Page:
Wednesday, February 06, 2019

Sun Ra with Pharoah Sanders and Black Harold (Enterplanetary Koncepts, 2018)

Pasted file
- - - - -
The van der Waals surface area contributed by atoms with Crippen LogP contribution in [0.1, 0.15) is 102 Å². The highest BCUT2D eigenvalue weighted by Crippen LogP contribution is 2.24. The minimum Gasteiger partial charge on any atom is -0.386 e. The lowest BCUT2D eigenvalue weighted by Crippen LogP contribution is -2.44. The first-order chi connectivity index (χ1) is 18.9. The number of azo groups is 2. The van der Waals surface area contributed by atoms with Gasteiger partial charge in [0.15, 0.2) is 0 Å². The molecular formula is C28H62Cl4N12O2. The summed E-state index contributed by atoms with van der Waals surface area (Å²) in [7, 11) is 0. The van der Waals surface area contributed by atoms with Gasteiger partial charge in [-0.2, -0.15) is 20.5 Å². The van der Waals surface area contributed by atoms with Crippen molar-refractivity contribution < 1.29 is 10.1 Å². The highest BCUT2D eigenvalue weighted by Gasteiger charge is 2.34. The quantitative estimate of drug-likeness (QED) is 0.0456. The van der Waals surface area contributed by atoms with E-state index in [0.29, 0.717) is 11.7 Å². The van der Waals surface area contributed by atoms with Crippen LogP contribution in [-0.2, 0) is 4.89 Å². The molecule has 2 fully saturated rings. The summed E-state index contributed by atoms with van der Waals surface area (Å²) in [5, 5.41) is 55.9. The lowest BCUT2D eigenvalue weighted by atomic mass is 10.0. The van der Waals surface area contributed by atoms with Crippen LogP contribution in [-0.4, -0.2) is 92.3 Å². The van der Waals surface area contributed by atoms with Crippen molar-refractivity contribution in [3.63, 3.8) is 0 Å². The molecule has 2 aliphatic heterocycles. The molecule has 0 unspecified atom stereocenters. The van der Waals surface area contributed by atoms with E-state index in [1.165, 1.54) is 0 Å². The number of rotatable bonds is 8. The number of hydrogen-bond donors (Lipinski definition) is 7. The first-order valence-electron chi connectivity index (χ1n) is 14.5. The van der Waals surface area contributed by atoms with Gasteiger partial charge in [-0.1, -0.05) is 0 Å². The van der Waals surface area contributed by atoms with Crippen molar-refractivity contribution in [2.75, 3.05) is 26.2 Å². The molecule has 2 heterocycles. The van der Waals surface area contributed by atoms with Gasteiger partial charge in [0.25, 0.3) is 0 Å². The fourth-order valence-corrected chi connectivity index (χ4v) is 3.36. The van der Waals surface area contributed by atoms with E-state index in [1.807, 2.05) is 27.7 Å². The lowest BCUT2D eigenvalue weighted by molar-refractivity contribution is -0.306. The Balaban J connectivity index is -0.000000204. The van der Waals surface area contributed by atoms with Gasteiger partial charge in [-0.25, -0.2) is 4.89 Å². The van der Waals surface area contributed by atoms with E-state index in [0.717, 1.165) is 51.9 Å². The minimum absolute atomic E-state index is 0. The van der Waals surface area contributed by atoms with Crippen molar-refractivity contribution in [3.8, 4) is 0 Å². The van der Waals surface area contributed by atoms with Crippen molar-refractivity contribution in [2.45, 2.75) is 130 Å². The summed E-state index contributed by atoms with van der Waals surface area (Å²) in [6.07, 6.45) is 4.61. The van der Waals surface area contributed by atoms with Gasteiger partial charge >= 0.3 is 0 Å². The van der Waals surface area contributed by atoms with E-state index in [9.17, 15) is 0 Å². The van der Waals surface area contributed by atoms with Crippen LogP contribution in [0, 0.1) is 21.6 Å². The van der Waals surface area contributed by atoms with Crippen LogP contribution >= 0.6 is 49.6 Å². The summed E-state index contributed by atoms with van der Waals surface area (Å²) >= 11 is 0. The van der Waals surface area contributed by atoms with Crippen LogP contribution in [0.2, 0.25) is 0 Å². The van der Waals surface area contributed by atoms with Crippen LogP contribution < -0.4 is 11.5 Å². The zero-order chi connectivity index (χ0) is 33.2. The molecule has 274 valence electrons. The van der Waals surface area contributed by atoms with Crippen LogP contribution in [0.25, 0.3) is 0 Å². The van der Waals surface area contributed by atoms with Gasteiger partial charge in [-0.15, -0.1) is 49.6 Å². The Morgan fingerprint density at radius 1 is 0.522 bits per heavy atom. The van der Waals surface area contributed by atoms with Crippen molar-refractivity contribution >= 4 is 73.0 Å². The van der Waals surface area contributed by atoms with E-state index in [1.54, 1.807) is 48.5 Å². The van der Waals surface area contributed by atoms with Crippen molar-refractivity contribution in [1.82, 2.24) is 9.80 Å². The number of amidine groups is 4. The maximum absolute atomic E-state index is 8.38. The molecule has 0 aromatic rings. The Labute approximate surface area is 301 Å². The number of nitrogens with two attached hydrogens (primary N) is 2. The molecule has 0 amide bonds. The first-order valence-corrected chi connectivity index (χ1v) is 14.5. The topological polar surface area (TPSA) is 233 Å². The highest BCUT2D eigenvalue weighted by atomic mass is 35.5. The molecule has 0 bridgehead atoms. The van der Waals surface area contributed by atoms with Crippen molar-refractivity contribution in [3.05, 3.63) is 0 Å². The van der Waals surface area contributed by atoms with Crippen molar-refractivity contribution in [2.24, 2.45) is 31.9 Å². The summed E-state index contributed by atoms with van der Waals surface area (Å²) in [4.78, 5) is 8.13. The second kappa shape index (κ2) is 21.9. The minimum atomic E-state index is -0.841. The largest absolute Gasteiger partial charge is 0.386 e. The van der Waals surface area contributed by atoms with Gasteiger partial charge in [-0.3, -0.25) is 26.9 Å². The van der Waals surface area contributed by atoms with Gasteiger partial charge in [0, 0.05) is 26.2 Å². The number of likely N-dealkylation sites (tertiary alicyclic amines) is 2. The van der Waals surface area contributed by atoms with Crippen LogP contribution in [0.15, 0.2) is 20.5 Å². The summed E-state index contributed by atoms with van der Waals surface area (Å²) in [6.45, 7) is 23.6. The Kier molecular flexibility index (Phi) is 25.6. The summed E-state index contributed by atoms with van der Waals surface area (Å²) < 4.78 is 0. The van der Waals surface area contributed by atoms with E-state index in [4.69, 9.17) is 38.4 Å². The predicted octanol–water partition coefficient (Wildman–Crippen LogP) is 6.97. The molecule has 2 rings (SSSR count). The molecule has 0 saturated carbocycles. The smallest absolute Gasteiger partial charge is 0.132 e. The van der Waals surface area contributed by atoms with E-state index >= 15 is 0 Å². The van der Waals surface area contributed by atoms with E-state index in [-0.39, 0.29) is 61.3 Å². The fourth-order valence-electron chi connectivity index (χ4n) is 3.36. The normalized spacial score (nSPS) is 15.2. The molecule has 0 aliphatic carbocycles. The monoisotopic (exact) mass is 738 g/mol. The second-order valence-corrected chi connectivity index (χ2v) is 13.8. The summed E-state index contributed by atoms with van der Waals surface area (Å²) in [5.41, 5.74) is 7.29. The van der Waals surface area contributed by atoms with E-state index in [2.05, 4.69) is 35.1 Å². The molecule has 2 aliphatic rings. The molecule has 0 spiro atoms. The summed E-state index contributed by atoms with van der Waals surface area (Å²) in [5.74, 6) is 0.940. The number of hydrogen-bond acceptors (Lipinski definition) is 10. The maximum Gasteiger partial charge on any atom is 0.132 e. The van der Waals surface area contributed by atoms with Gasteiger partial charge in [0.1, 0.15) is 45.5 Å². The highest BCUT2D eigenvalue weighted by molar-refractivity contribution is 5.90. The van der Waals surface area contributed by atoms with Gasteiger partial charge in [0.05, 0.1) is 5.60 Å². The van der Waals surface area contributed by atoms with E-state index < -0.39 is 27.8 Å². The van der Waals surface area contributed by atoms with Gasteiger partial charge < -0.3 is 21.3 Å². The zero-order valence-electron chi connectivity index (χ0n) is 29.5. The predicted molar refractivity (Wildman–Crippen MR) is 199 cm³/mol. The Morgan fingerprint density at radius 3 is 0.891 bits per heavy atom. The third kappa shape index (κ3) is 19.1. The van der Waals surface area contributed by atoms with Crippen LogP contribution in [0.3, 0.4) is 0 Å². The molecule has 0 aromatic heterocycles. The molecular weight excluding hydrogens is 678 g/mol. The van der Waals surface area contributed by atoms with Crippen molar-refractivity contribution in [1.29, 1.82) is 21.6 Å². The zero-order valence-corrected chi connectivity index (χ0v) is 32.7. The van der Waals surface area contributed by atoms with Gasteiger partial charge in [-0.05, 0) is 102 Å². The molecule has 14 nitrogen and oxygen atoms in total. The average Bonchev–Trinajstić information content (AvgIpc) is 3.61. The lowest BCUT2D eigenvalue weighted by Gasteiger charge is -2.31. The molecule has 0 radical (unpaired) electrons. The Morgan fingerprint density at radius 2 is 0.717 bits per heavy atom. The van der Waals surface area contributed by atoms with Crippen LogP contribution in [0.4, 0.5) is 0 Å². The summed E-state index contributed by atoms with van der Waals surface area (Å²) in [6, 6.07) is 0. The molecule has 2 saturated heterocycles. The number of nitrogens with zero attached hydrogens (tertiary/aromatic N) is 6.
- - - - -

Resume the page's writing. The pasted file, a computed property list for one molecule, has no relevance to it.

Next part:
This particular Sun Ra album is notable for the inclusion of the soon to be famous tenor saxophonist Pharoah Sanders (temporarily replacing Arkestra regular John Gilmore) and the enigmatic Black Harold (Harold Murray) who played flute and log drum. There's some debate about the date and location (and personnel) of this live recording with this issue listing it as taking place on December 31, 1964 at Judson Hall in New York City. A partial recording was released in 1976 on Sun Ra's Saturn Label, and ESP released a version of the concert in 2009. Regardless, Ra leads a fifteen piece band as part of “Four Days in December” for the ill-fated Jazz Composers Guild. Poor sound quality is the thing that holds this release back the most, because there are some real highlights of powerful music to be found here. The massive near twenty minute long track "The Other Worlds" is key, which includes a fiery overblown Sanders solo and a lengthy interlude for several band members in percussion. The horns are loud and brash, and the weight of the crushing percussion is palpable, and must have been overwhelming in person, because Ra usually had everyone who wasn't playing add in percussive sound making this overwhelming cacophony. The chant of "Second Stop is Jupiter" is off mic, but the horns are fresh, followed by "The Now Tomorrow" with a section for piano and flutes, quiet and spare followed by bowed bass and reeds with raw rumbling piano leading to great audience applause. "Discipline 9" finds Ra on alone on piano, before the horns blend in yearning layers of saxophone and subtle percussion enters and the band takes up the "We Travel the Spaceways" chant in a slow laconic manner. The music stretches out in a lush and dreamlike manner, hypnotic or narcotic, a prelude to psychedelica, before the band shakes to life with a horn fanfare and cogent conclusion. The leader opens "The Shadow World" with medium tempo piano, sounding quite beautiful as the band fills in and the heavy percussion and horns make things most exciting. They really lift off as the band takes to the sky in a roiling free improvisation with a great Sanders solo showing his nascent power and there's a trumpet feature over rumbling drums and percussion leading into the "Rocket Number 9" space chant. Ra throws down some fast and intricate piano playing, instigating the drum and percussion section to take flight in a thrilling blowout. They follow with some distinctly atmospheric performances, "The Voice of Pain" where echoey and shrill flute meets bass in an arresting manner with drums and hand percussion. Shrieks of flute and some adjoining reeds could be seen as an a analogue for pain, and the following track, "Dawn over Israel" continues the contemplative mood with chimes, bowed bass and low toned reeds. Ra enters playing melodic rippling notes, that shower down then turn into a storm of thunderous bass chords. Sun Ra with Pharoah Sanders and Black Harold -

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